Own Pace found Olushola very open about trying to work through a long bout with depression and anxiety—the opening track, “Trauma and Grace” should have been a clear sign of that. I hesitate to say that Full Circle is a ‘less personal’ collection of tracks, but lyrically it is much less direct with its approach, with the focus more on stream of consciousness delivery; this, at times, can be a little overwhelming, in the sense that once Olushola opens his mouth, there is often a hungry, breathlessness with which he performs, so you have to really keep up, and pay attention, literally and figuratively hanging on every word, waiting for a clever throw away, or some kind of thought provoking metaphor to rise above the rest—like the “murky water feel like Flint, at the mountain top I took a glimpse…see how the horizon sit,” which arrives in the midst of an unrelenting verse at the top of “I Was Just in The Mara,” one of only two tracks on there project to include a featured performer—Masassai delivers the song’s second verse, while Akai Solo, an incredibly prolific performer, slides in for a guest spot on “Natural Leaf.”

Full Circle isn’t so much a ‘sound collage,’ the way that, say, Earl Sweatshirt’s Some Rap Songs or Pink Siifu’s Ensley are, but with the short running time of these tracks, as well as the lesser emphasis on directly confessional lyrics, it has the feeling that it is a collection of vignettes—each one self-contained and capable of standing on its own, but all eight of them working together to create a larger picture.

The thing about Full Circle is that it seems like it ends as soon as it begins; something 16 minutes in length is never at risk of overstaying its welcome, and as “4Evafaded” comes to an abrupt end, concluding the EP, you’re left with the feeling of wishing there was even just a little bit more to come—and maybe it feels that way because it is such an immersive, unrelenting listen. From the moment it begins, to the moment it ends, you’re really in it, so it’s a little jarring when things come to a somewhat sudden end.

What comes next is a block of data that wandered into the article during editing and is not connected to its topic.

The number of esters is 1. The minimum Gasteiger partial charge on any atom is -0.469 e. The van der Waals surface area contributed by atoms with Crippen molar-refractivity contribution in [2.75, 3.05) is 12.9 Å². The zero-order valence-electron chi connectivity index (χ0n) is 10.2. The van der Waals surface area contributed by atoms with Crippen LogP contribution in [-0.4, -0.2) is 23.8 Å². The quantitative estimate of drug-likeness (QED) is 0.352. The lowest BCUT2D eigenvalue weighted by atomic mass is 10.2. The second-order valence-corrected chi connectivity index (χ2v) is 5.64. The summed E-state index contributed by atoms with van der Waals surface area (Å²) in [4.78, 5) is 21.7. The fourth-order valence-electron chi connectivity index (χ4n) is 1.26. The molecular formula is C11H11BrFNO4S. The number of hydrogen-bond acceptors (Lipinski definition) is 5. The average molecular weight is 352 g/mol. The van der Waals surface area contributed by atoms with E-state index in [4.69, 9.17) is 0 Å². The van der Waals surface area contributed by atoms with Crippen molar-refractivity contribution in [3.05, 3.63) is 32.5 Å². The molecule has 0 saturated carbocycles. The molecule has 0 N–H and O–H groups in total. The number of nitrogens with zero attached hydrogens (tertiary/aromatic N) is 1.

There is maybe an unwritten need to be prolific within the underground rap circles that artists like Olushola, MIKE, Pink Siifu, Ade Hakim, and Navy Blue, among others, run in. It’s easy, in this era, to be a mostly independent artist, self-releasing material on the internet, in places like Bandcamp, or making an album available for streaming only via Soundcloud. It can be a little daunting, at times, to wade into this territory, or feel like you need to keep up with every song, or album, an artist has released. 

While it has only been roughly four months in between the release of Own Pace to Full Circle, Olushola did, up until recently, only have two very short EPs to his name—issued in 2017 and 2018 respectively. So this turnaround is surprising and welcome from an artist who is both a gifted, thought provoking lyricist, as well as a compelling voice within the genre. And what it lacks in its clearly confessional and direct lyrics, Full Circle makes up for it with its startling, all encompassing aesthetic, that lingers well after it has finished. 

Full Circle is out now via Medhane's Bandcamp page, as well as other digital outlets.